• Reverberation is typically very short (less than 1⁄3 of a second or so, depending on the size of your room) so that we hear the reverb in the recording, not the reverb in the mix room. Specialists can help you hit the right target across all frequencies of interest. Beware of fuzz- and fabric-only solutions, as they may absorb high frequencies without taming the low frequencies appropriately, leading to the common problem of a short middle- to high-frequency reverb time, undermined by a boomy, lingering low-frequency reverb time.

Modal resonances

  • Rooms resonate at some frequencies better than others, and in the smallish rooms typical for a mix room, those resonances are well within the audible frequency range. Acousticians can calculate, estimate, and measure these room modes and design ways to minimize their effect on what you hear in the room.


  • Loudspeakers present a great challenge, as they must be consistent in behavior from the lowest to the highest frequencies. A flat frequency response indicates that the output amplitude from the speaker is fairly consistent, neither overly emphasizing nor attenuating certain spectral regions.
  • The frequency response isn’t the whole story, however, as it says nothing about time. Transient detail and image accuracy come only from loudspeakers that do not blur things in time. It is not enough that the loudspeaker have good output down to 40 Hz. We also require that 40 Hz energy to be created with the same agility as the middle and high frequencies.
  • The laws of physics can never be broken, no matter how rebellious you otherwise are. Beware of speakers that look too small to sound so good. The large wavelengths of low frequencies need large drivers, significant power, and/or extra design emphasis to have not only amplitude output, but also time integrity.
  • The placement of the loudspeakers within your room is a decision that has a profound effect on sound quality. Should they be against the front wall, or away from it? How far from the side walls is best? There is no single correct answer. These important decisions are made with the help of specialists and are tailored to your specific room size, geometry, treatment, and the type of loudspeakers you’ve acquired. It’s never simple.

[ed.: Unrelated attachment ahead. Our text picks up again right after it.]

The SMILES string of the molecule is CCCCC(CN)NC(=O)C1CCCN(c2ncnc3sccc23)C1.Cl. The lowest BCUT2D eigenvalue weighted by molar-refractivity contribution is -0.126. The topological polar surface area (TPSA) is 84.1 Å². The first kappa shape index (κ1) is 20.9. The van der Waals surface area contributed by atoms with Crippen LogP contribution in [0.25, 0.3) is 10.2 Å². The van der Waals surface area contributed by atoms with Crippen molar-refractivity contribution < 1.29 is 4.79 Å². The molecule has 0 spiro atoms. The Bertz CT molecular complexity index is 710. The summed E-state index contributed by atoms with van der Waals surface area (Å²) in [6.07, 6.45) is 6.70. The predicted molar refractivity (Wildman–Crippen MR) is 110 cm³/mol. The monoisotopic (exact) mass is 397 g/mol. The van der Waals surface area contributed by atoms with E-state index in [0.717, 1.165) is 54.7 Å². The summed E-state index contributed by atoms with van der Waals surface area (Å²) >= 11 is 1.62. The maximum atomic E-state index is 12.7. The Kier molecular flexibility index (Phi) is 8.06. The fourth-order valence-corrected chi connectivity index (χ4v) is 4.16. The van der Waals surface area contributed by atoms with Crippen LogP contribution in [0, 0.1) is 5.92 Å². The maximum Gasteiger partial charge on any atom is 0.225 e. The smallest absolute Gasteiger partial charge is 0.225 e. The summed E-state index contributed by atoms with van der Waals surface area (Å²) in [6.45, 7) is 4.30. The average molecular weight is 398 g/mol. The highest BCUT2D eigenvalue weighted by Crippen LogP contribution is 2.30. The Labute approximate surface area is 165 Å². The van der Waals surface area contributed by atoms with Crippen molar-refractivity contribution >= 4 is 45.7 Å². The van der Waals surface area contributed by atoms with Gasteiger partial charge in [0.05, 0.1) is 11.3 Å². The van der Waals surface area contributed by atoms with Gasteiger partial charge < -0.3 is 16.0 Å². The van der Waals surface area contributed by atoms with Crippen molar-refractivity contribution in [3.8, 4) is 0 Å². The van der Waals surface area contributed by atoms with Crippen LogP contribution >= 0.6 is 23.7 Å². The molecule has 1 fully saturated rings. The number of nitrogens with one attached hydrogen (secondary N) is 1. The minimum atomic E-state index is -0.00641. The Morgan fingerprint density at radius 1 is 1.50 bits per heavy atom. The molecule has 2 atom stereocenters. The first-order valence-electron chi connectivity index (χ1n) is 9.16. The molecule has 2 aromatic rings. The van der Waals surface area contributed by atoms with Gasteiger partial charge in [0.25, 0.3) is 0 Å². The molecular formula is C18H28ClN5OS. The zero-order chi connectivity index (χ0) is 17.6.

• There’s still more: power response, directivity, power handling, efficiency, and the like. As with room acoustics, don’t hesitate to read up on loudspeakers and talk to experts.

What about headphones?

  • Headphone listening is quite different, physically and physiologically, from loudspeaker listening. And although current trends point towards increased use of ear buds as a mode of listening to music, the vast majority of listeners will hear your mix over loudspeakers. It is very unwise to mix in headphones hoping to predict your mix’s efficacy through the completely different user interface that loudspeakers offer. It is fine to occasionally listen to your mix on headphones to hear how your mix decisions affect the headphone listener’s experience. So mix through loudspeakers, and occasionally put on some headphones to hear this other listening modality.
  • Use headphones as a way to check for hard-to-hear details that might be missed when listening to loudspeakers. Distortion, channel-specific problems, brief errors, instantaneous clicks, brief pops, short-lived dropouts, and other details are quite effectively revealed in headphones. For quality control, headphones are a great way to zoom in, magnify, and scan for problems. But allow your overall mix aesthetic to be developed on loudspeakers.

Working in an inferior room with mediocre loudspeakers holds back the quality of your mixes, the pace of your learning, and the success of your business. Room design and loudspeaker selection are critical first steps, worth a thoughtful investment of time and resources and likely relying on specialists to get right. Don’t skip this step.

Excerpt from Mix Smart: Pro Audio Tips for your Multitrack Mix by Alex Case © 2011 Taylor & Francis Group. All Rights Reserved.


No Comments

Tell us what you think!


The Latest From Routledge